Brattleboro students learn about themselves in mentoring program

Posted

BRATTLEBORO >> It's the last week of school at Brattleboro Union High School, and the class — mostly seniors wearing purple and white T-shirts proclaiming "Straight Outta Here/Class of 2016" — is still fully engaged.

The students in the Mentoring, Coaching and Leadership Course are presenting multimedia summaries of their semester-long work as mentors and getting feedback from their peers and instructors — Ashley Nadeau and Ron Stahley — about their challenges and accomplishments.

The 17 students of the mentoring class are among the 287 students who registered for 42 dual-enrollment courses during the 2015-2016 school year, offered by the Windham Regional Collegiate High School as a way to engage high school students in southeastern Vermont and in neighboring New Hampshire. The courses allow students to complete high school graduation requirements and at the same time earn college credit, blending high school and the first two years of college in a course of study that is both rigorous and supportive.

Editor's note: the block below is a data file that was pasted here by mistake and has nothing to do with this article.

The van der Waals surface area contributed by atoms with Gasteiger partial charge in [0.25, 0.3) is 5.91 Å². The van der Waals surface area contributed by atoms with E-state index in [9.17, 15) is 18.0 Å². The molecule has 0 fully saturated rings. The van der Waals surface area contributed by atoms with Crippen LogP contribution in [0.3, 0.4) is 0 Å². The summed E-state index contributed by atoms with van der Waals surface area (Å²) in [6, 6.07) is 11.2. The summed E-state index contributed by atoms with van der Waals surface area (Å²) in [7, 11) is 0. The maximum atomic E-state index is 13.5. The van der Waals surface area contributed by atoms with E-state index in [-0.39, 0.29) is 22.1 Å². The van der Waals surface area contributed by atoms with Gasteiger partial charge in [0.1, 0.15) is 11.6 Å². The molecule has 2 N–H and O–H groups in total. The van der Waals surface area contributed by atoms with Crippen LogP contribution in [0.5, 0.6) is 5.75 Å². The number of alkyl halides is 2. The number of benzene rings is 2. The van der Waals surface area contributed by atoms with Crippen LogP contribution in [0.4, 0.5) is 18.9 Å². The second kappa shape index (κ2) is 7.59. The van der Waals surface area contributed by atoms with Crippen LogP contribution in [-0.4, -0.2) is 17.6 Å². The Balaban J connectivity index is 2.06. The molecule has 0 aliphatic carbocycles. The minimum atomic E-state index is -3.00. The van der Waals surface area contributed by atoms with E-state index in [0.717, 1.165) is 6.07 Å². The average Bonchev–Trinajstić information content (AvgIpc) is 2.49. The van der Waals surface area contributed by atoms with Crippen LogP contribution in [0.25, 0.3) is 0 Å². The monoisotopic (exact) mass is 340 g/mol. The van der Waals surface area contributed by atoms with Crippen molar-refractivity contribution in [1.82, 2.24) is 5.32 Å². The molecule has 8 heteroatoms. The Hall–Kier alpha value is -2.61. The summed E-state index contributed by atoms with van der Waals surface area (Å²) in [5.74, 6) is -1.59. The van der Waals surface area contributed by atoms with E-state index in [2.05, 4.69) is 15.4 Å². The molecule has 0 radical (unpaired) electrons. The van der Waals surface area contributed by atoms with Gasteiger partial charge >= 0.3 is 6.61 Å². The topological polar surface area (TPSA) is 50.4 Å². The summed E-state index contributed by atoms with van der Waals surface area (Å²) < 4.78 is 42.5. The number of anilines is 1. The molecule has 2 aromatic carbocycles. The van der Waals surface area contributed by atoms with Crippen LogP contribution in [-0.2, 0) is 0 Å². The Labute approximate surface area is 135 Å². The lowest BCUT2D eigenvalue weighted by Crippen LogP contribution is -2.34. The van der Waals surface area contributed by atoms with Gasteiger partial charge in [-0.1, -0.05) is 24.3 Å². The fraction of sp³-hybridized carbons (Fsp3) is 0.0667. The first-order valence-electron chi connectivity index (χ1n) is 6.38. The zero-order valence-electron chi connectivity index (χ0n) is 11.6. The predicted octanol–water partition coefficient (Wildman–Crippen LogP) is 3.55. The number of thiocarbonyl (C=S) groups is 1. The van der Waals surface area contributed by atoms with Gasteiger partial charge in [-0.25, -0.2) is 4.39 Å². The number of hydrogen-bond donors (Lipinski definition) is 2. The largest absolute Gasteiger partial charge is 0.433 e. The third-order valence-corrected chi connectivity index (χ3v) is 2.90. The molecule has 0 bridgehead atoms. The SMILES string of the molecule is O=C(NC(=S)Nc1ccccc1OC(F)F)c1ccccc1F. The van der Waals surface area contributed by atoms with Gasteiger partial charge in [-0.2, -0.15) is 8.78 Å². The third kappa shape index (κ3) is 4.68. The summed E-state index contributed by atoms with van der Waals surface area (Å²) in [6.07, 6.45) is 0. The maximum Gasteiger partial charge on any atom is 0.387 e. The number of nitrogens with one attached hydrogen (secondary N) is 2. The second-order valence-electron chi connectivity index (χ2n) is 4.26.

Some of the mentoring students initially wondered about their capacity to make a difference in their work as mentors. The curriculum addressed topics such as the concepts, principles, practices, and stages of coaching/mentoring; child development and identity; different learning styles; and how to say good-bye to your kids. Their classwork prepared them for their practical experiences in the elementary and middle school placements.

"We also identified the worst things you can do as a mentor, and the right things to do," one student observed.